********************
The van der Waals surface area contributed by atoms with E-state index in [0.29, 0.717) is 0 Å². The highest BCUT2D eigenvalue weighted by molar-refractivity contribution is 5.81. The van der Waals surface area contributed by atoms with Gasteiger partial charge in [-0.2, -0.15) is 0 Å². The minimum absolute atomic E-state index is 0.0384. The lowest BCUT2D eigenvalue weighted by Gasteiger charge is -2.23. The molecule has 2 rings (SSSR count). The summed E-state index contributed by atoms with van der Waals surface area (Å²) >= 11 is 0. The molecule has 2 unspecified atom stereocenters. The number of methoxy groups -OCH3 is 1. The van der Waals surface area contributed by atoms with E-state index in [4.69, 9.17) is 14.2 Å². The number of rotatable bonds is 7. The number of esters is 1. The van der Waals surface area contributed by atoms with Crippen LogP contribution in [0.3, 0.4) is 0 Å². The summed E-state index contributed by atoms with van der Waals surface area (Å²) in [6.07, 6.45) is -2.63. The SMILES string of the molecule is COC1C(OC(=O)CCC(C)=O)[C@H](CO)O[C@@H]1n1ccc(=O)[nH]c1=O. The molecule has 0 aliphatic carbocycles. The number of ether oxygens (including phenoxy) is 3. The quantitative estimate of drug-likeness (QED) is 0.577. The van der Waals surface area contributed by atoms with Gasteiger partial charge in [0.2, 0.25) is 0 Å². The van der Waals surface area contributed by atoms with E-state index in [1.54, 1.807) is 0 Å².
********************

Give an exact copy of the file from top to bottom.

The van der Waals surface area contributed by atoms with E-state index in [0.29, 0.717) is 0 Å². The highest BCUT2D eigenvalue weighted by molar-refractivity contribution is 5.81. The van der Waals surface area contributed by atoms with Gasteiger partial charge in [-0.2, -0.15) is 0 Å². The minimum absolute atomic E-state index is 0.0384. The lowest BCUT2D eigenvalue weighted by Gasteiger charge is -2.23. The molecule has 2 rings (SSSR count). The summed E-state index contributed by atoms with van der Waals surface area (Å²) >= 11 is 0. The molecule has 2 unspecified atom stereocenters. The number of methoxy groups -OCH3 is 1. The van der Waals surface area contributed by atoms with E-state index in [4.69, 9.17) is 14.2 Å². The number of rotatable bonds is 7. The number of esters is 1. The van der Waals surface area contributed by atoms with Crippen LogP contribution in [0.3, 0.4) is 0 Å². The summed E-state index contributed by atoms with van der Waals surface area (Å²) in [6.07, 6.45) is -2.63. The SMILES string of the molecule is COC1C(OC(=O)CCC(C)=O)[C@H](CO)O[C@@H]1n1ccc(=O)[nH]c1=O. The molecule has 0 aliphatic carbocycles. The number of ether oxygens (including phenoxy) is 3. The quantitative estimate of drug-likeness (QED) is 0.577. The van der Waals surface area contributed by atoms with Gasteiger partial charge in [0.2, 0.25) is 0 Å². The van der Waals surface area contributed by atoms with E-state index in [1.54, 1.807) is 0 Å².